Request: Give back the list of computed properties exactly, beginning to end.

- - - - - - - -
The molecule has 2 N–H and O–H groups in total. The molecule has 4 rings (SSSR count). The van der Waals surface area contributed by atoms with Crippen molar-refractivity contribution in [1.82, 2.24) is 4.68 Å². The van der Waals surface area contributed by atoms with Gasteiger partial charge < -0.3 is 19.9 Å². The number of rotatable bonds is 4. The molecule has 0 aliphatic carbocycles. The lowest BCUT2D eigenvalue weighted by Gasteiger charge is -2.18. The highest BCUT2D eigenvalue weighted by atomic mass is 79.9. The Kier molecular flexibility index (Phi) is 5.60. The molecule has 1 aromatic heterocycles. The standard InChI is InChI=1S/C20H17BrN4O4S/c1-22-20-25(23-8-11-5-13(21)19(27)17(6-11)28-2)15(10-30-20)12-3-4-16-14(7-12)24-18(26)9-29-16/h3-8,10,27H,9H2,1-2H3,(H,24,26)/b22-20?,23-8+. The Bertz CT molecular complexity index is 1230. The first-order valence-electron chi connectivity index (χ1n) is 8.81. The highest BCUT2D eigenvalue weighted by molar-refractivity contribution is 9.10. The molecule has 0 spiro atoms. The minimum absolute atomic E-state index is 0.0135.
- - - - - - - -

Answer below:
The molecule has 2 N–H and O–H groups in total. The molecule has 4 rings (SSSR count). The van der Waals surface area contributed by atoms with Crippen molar-refractivity contribution in [1.82, 2.24) is 4.68 Å². The van der Waals surface area contributed by atoms with Gasteiger partial charge < -0.3 is 19.9 Å². The number of rotatable bonds is 4. The molecule has 0 aliphatic carbocycles. The lowest BCUT2D eigenvalue weighted by Gasteiger charge is -2.18. The highest BCUT2D eigenvalue weighted by atomic mass is 79.9. The Kier molecular flexibility index (Phi) is 5.60. The molecule has 1 aromatic heterocycles. The standard InChI is InChI=1S/C20H17BrN4O4S/c1-22-20-25(23-8-11-5-13(21)19(27)17(6-11)28-2)15(10-30-20)12-3-4-16-14(7-12)24-18(26)9-29-16/h3-8,10,27H,9H2,1-2H3,(H,24,26)/b22-20?,23-8+. The Bertz CT molecular complexity index is 1230. The first-order valence-electron chi connectivity index (χ1n) is 8.81. The highest BCUT2D eigenvalue weighted by molar-refractivity contribution is 9.10. The molecule has 0 spiro atoms. The minimum absolute atomic E-state index is 0.0135.